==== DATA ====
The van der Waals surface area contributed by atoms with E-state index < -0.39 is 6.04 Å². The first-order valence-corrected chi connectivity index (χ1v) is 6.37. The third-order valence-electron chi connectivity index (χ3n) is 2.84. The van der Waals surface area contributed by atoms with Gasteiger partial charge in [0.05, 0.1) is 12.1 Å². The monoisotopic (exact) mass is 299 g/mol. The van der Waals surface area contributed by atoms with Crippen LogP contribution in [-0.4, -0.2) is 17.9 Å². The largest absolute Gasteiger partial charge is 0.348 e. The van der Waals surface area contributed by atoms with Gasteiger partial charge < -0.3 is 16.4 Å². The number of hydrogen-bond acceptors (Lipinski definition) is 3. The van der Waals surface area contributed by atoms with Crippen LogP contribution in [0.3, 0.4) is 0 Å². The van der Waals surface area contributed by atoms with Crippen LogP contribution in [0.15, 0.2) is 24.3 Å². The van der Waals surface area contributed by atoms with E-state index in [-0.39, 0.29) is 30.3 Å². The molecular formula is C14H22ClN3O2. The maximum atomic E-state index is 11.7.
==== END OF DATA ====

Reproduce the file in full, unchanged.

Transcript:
The van der Waals surface area contributed by atoms with E-state index < -0.39 is 6.04 Å². The first-order valence-corrected chi connectivity index (χ1v) is 6.37. The third-order valence-electron chi connectivity index (χ3n) is 2.84. The van der Waals surface area contributed by atoms with Gasteiger partial charge in [0.05, 0.1) is 12.1 Å². The monoisotopic (exact) mass is 299 g/mol. The van der Waals surface area contributed by atoms with Crippen LogP contribution in [-0.4, -0.2) is 17.9 Å². The largest absolute Gasteiger partial charge is 0.348 e. The van der Waals surface area contributed by atoms with Gasteiger partial charge < -0.3 is 16.4 Å². The number of hydrogen-bond acceptors (Lipinski definition) is 3. The van der Waals surface area contributed by atoms with Crippen LogP contribution in [0.3, 0.4) is 0 Å². The van der Waals surface area contributed by atoms with Crippen LogP contribution in [0.15, 0.2) is 24.3 Å². The van der Waals surface area contributed by atoms with E-state index in [-0.39, 0.29) is 30.3 Å². The molecular formula is C14H22ClN3O2. The maximum atomic E-state index is 11.7.